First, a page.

Photo: Cummins
Cummins Hydrogen Fuel Cell Truck

The many colors of hydrogen

Jan. 6, 2021
The journey has to start with the first step, and in the case of hydrogen, we have a lot of paths for our first step.

One of the things that came out of our most recent Guidance Report, Making Sense of Heavy-Duty Hydrogen Fuel Cell Tractors, was that hydrogen comes in many colors.

Let me explain that and let me add that there is no consensus on the colors of hydrogen. Hydrogen comes from a number of sources and is produced via several different methods including electrolysis of water, using nuclear power or using grid electricity; it is also produced as a byproduct of industrial processes, by the thermal splitting of methane, from natural gas, or it can be extracted from fossil fuel. The colors include green, pink/purple/red, yellow, white, turquoise, black/gray, blue and brown.

With green hydrogen, zero carbon emissions are produced. It is in essence the gold standard of hydrogen in the clean energy sector. (See what I did there to continue the color metaphor?)

And while ideally all hydrogen produced and used in hydrogen fuel cells should be green hydrogen, the reality is that if hydrogen fuel cell use is going to scale, we need to take a portfolio approach to sourcing the hydrogen. There just is not enough green hydrogen available today. So, we need to look at each energy path to hydrogen and recognize that each comes with its own set of challenges and opportunities with respect to being environmentally responsible, but also available now and in the short term.

Given that many nations, states, provinces, and cities have set net zero emission goals, all these paths — or colors — are going to be needed to reach targeted emissions goals sooner rather than later.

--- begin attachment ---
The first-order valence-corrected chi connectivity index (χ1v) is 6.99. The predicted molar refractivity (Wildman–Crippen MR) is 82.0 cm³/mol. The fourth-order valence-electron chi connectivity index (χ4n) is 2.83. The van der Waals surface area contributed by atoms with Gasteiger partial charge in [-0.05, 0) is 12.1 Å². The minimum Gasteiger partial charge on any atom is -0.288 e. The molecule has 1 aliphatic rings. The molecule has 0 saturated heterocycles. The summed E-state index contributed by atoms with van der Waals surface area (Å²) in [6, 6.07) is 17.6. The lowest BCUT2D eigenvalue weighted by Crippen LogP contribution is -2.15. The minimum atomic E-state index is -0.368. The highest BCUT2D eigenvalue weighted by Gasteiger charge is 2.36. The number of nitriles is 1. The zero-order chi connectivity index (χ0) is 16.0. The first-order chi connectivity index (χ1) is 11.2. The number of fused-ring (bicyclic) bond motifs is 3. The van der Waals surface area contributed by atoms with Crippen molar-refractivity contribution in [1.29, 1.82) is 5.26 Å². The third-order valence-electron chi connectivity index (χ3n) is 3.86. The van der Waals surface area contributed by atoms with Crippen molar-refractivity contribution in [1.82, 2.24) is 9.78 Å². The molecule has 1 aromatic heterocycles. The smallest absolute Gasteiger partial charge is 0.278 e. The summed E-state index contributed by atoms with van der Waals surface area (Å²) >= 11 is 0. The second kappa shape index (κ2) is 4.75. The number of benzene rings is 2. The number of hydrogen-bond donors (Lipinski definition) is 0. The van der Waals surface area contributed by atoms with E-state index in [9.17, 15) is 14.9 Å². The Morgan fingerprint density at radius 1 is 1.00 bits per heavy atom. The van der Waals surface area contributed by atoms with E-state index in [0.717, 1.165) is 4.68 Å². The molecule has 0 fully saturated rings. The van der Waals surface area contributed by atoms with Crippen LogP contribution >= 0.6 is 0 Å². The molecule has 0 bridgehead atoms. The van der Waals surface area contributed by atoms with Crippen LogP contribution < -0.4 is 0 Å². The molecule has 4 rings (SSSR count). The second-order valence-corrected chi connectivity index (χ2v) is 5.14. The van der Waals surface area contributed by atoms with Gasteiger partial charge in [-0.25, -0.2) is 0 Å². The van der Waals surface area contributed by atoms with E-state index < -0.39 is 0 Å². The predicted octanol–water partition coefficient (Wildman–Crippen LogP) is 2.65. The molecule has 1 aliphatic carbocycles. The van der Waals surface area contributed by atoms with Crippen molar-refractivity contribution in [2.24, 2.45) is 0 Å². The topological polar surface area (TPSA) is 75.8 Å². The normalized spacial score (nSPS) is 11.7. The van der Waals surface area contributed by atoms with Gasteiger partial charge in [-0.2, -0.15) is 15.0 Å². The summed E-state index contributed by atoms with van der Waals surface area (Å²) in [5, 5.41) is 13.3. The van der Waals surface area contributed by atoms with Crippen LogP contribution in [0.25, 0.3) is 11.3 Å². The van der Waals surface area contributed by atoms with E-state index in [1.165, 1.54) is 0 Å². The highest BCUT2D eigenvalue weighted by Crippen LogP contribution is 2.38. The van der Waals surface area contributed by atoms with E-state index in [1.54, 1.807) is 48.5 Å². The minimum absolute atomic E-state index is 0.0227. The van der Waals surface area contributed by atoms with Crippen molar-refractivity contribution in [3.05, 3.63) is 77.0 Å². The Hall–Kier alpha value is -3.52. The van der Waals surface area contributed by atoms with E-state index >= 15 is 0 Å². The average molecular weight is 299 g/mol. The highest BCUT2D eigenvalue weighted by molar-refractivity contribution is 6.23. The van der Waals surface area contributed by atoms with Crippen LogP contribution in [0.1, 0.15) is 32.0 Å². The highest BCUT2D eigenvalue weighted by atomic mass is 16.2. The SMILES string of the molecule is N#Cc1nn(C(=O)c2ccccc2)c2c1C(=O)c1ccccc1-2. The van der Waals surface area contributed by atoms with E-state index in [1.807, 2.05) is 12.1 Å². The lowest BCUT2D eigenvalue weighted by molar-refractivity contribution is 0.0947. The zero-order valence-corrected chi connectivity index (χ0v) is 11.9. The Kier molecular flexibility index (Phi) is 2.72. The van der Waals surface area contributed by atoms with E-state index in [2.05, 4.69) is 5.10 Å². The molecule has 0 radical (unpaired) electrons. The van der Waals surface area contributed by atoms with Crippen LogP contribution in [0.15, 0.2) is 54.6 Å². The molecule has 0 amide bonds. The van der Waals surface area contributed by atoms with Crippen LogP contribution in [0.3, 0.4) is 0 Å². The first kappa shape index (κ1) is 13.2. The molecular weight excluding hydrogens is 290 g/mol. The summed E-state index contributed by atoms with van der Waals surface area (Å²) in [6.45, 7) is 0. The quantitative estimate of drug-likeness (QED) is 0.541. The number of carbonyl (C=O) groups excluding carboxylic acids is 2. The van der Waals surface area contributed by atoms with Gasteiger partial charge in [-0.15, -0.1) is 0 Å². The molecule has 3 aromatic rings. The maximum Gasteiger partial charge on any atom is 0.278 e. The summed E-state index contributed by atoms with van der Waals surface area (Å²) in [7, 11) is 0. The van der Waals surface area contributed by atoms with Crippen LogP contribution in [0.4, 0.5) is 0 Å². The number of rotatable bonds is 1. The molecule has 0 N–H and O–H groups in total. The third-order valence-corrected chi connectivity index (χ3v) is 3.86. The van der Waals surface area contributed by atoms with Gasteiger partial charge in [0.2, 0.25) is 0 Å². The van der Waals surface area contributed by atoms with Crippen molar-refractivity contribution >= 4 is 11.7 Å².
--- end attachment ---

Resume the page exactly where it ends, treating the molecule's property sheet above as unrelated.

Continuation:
In our report, we liken these colors of hydrogen to a horse race with horses of all the colors (think the silks of the jockeys) at the starting gate. Ultimately there will only be one first-place winner, but all the horses will cross the finish line. Folks can bet on the race can win off combinations of horses. Think in terms of exactas and trifectas. 

While in the end we want green hydrogen to “win,” it could take a long time before enough green hydrogen is available. In the U.S. today most hydrogen falls into the gray category and comes from natural gas.

But if we are going to get to net-zero emissions we must start somewhere. And using hydrogen from various sources for fuel cell trucks is a good idea as we work toward that new zero-emissions future.

The journey has to start with the first step, and in the case of hydrogen, we have a lot of paths for our first step. 

About the Author

Michael Roeth | Executive Director

Michael Roeth has worked in the commercial vehicle industry for nearly 30 years, most recently as executive director of the North American Council for Freight Efficiency (NACFE). He serves on the second National Academy of Sciences Committee on Technologies and Approaches for Reducing the Fuel Consumption of Medium and Heavy-Duty Vehicles and has held various positions in engineering, quality, sales, and plant management with Navistar and Behr/Cummins.

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